MISSING, ASSUMED DEAD
Prejudice, murder, insanity, suicide: Every small town has its secrets.
When Kameron McBride receives notice she’s the last living relative of a missing man she’s never even heard of, the last thing she wants to do is head to some half-baked Oregon town to settle his affairs. But since she’s the only one available, she grudgingly agrees.
En route, she runs afoul of a couple of hillbillies and their pickup in an accident that doesn’t seem...accidental. Especially when they keep showing up wherever she goes. Lucky for her, gorgeous Deputy Mitch Caldwell lends her a hand, among other things. Her suspicions increase when the probate Judge tries a little too hard to buy the dead man’s worthless property.
Working on a hunch and trying to avoid the Judge’s henchmen, Kam probes deeper into the town’s secrets and finds almost no one she can trust. With Mitch’s help, she peels away the layers of prejudice, suicide, murder, and insanity. But someone in town doesn’t like her poking around, and when they show their intentions by shooting her through the police chief’s office window, the stakes are raised. Kam must find out what really happened to her dead relative before someone in this backward little town sends her to join him.
And she thought Oregon was going to be boring.
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Ignoring the sharp bits of rock that gouged her bare skin, she scuttled on hands and knees using a couple of dried up shrubs for cover. It took her a few seconds to reach the Expedition. She sat up and leaned against the flat tire for a moment breathing in gasps. Her legs stuck out in front of her quivering. She slapped her knees. “Stop it, you chickenshits!” She closed her eyes and relaxed her muscles as best she could, forcing herself to crawl to the back end. Mitch had stopped the rig with its tail angled away from the main road. Kam examined the key fob and pushed the hatch lock button. There was a mechanical clunk, and the back cracked open an inch.
Kam stuck her head around the side to check on the pickup. She couldn’t spot the men and wondered what they had in mind. Shrugging, she ducked back behind the SUV, stuck her fingers in the opening and pushed upward. The back door was heavy, and she had to force her whole hand into the crack until the hydraulic lifts took over. The door swung up, barely missing her head.
Leaning over the bumper, she pulled out Bubba’s rifle. She eyed the shotgun hooked on a rack. Mitch hadn’t said to bring it. For all she knew, it wasn’t even loaded. At least, she had used a shotgun before on one disastrous bird-hunting trip with her father. She cried all the way home after she killed a quail.
She jerked at the shotgun, but it stayed firmly in its holder. “Forget it,” she muttered. She pulled down on the hatch until it clicked closed. Just as she turned to leave, a movement drew her attention. The Native American woman stood a few feet away. Again, the woman’s lips moved but Kam couldn’t hear her voice. “I don’t know what you’re saying.” The woman pointed at the road. Kam peered in the same direction but saw nothing except Hanson’s white pickup. When she looked back, the woman was gone. “For cripe’s sakes, use sign language next time,” Kam muttered.
Dropping back to the dirt, she crawled commando style from the back of the SUV to the rocks with the rifle cradled in the crooks of her elbows.
“I’m impressed,” Mitch said, taking the rifle from Kam. “Here’s the nine mil. Just point in the general direction of those guys if they come for us and pull the trigger until it doesn’t go bang anymore.”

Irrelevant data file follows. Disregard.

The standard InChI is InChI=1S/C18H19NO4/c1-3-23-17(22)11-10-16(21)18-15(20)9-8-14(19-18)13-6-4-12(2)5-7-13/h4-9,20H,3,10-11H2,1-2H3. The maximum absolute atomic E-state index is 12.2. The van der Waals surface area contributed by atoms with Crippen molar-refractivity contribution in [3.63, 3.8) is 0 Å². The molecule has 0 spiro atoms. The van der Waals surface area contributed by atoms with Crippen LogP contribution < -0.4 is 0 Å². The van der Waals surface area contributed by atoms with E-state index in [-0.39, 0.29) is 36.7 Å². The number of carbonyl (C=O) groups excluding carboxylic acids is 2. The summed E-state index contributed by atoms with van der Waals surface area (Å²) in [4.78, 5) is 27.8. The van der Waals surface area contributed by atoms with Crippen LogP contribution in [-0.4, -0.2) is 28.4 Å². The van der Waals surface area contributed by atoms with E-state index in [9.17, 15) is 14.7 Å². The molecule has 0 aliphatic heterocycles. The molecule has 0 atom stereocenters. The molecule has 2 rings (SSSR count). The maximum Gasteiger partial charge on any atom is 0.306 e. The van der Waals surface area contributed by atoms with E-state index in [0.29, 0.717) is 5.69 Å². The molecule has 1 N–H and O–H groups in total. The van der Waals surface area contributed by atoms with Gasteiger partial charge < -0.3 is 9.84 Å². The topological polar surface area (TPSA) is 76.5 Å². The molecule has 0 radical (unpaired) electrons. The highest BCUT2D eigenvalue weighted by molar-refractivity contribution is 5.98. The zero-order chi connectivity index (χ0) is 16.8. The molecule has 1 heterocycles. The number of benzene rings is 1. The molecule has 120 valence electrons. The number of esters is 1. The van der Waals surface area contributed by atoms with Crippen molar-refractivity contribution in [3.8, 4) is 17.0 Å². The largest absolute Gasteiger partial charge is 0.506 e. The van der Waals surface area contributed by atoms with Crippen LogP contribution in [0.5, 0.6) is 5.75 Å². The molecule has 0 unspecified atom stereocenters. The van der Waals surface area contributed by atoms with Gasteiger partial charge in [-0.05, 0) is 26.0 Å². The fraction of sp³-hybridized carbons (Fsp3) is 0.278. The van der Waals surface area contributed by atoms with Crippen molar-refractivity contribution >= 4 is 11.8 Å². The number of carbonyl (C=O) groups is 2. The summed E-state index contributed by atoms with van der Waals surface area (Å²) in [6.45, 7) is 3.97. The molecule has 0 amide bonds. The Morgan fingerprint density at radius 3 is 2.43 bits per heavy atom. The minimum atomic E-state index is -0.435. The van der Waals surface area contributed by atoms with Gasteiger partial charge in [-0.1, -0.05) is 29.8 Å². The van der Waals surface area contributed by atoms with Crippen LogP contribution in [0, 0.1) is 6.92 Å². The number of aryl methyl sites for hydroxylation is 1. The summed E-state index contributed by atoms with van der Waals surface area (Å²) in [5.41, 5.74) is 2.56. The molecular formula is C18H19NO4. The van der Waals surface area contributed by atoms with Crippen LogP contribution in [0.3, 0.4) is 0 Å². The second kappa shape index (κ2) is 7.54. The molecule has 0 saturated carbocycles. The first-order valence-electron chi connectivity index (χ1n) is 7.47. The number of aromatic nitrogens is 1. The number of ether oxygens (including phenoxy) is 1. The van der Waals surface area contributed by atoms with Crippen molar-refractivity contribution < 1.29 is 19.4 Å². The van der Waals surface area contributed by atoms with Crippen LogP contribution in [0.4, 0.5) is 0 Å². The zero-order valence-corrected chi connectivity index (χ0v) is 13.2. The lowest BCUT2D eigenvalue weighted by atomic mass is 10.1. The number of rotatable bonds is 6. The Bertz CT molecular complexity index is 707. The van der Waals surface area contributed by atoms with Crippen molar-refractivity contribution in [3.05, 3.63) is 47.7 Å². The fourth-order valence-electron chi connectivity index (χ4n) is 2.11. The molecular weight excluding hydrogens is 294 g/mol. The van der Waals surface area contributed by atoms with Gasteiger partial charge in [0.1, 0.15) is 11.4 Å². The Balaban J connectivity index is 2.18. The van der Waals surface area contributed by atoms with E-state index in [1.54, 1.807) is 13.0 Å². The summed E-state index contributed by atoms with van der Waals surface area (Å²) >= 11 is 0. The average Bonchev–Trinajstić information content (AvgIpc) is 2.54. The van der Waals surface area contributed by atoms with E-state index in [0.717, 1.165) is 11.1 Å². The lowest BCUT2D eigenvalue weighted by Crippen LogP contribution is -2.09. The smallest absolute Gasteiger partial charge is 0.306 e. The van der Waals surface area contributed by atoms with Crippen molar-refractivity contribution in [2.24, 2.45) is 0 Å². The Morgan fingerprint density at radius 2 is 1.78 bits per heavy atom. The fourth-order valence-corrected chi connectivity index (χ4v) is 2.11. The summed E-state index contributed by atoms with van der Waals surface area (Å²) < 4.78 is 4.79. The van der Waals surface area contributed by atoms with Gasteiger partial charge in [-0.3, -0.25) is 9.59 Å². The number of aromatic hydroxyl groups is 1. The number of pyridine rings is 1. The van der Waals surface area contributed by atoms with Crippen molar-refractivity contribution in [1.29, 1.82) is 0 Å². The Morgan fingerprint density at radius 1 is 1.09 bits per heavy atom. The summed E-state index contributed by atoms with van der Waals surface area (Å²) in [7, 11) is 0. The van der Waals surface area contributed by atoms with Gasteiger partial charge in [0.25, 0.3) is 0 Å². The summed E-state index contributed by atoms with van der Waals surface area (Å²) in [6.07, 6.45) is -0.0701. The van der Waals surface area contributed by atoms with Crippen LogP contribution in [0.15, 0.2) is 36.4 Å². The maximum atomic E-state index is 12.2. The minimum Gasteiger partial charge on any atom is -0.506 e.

“I can figure out that much myself.” Kam took the gun reluctantly. Mitch adjusted her grip and placed her finger on the trigger. “Don’t worry. It’s easy.”
She nodded, but didn’t feel convinced. “What are they doing?”
“They’re on the move.”
Kam craned her neck to peer over the rock. The white pickup was slowly driving past the dirt trail. “Why don’t they just split?”
Mitch shook his head. “They know I’ll have every cop in this state and Idaho searching for them. They’ve dug themselves a hole. The only way they think they can get away is to not leave any witnesses.”
She nodded shortly and swallowed a lump in her throat as big as the rock they hid behind. “What will they do?”
He stretched to take a quick glance over the rock. “They’re trying to flank us, looking for a way to reach us without bogging down in the dirt.”
Kam glanced behind them. The outcropping of rock ran to the west and rose higher until it blended into Duck Pond Ridge, where she had first met Mitch.
“You’re right. They stopped a couple hundred yards up the road. Can you hit them with the rifle?” Kam noticed Mitch’s worried face.
“Maybe, but I’ve got to get higher. I can’t see them from here without going out in the open.” Mitch gestured at the highest point of rock. “If I can climb up there, I might have a clear shot at them.”
“All right, but if…if it doesn’t go well, what do you want me to do?”
“Don’t wait. Jump in the SUV and scram as soon as you hear shooting. I’ll keep their attention while you escape.”
“With a flat tire?”
“Just drive as fast as you can on the rim. The rubber will shed off fast.” Mitch leaned toward her and kissed her forehead. “Drive on the side, not on the road. The rim will last longer. There’s a ranch a couple miles past the turnoff to Salvadore’s.”
“I can’t leave you here by yourself!” Kam threw her arms around his shoulders. He hugged her tightly, before gently extricating himself from her grip.
“Careful with that gun. When you reach the ranch, call 911. That goes to the Sheriff’s Dispatch Center in Vale.” Mitch checked the rifle. “Not many rounds left. I guess I’d better take the nine mil as well.”
Kam handed over the pistol, relieved to be rid of it. “Keep your head down. I’ll come back with the cavalry as soon as I can.” She kissed him. “Don’t get yourself killed.”